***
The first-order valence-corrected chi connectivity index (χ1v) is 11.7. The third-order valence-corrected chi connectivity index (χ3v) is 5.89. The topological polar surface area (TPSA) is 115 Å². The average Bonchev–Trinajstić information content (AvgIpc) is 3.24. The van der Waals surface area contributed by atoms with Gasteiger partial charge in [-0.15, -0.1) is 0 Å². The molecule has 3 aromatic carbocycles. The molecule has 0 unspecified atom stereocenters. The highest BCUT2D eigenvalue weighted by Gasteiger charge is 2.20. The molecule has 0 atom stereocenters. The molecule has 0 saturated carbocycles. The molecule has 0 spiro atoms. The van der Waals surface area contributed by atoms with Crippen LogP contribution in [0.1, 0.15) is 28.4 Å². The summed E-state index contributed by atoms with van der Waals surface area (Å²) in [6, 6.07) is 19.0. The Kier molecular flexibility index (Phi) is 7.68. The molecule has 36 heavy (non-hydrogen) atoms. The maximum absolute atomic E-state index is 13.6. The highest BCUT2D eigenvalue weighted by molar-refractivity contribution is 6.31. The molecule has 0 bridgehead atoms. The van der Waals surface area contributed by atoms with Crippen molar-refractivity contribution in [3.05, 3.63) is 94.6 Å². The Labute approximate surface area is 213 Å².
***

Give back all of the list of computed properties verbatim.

The first-order valence-corrected chi connectivity index (χ1v) is 11.7. The third-order valence-corrected chi connectivity index (χ3v) is 5.89. The topological polar surface area (TPSA) is 115 Å². The average Bonchev–Trinajstić information content (AvgIpc) is 3.24. The van der Waals surface area contributed by atoms with Gasteiger partial charge in [-0.15, -0.1) is 0 Å². The molecule has 3 aromatic carbocycles. The molecule has 0 unspecified atom stereocenters. The highest BCUT2D eigenvalue weighted by Gasteiger charge is 2.20. The molecule has 0 atom stereocenters. The molecule has 0 saturated carbocycles. The molecule has 0 spiro atoms. The van der Waals surface area contributed by atoms with Crippen LogP contribution in [0.1, 0.15) is 28.4 Å². The summed E-state index contributed by atoms with van der Waals surface area (Å²) in [6, 6.07) is 19.0. The Kier molecular flexibility index (Phi) is 7.68. The molecule has 36 heavy (non-hydrogen) atoms. The maximum absolute atomic E-state index is 13.6. The highest BCUT2D eigenvalue weighted by molar-refractivity contribution is 6.31. The molecule has 0 bridgehead atoms. The van der Waals surface area contributed by atoms with Crippen molar-refractivity contribution in [3.05, 3.63) is 94.6 Å². The Labute approximate surface area is 213 Å².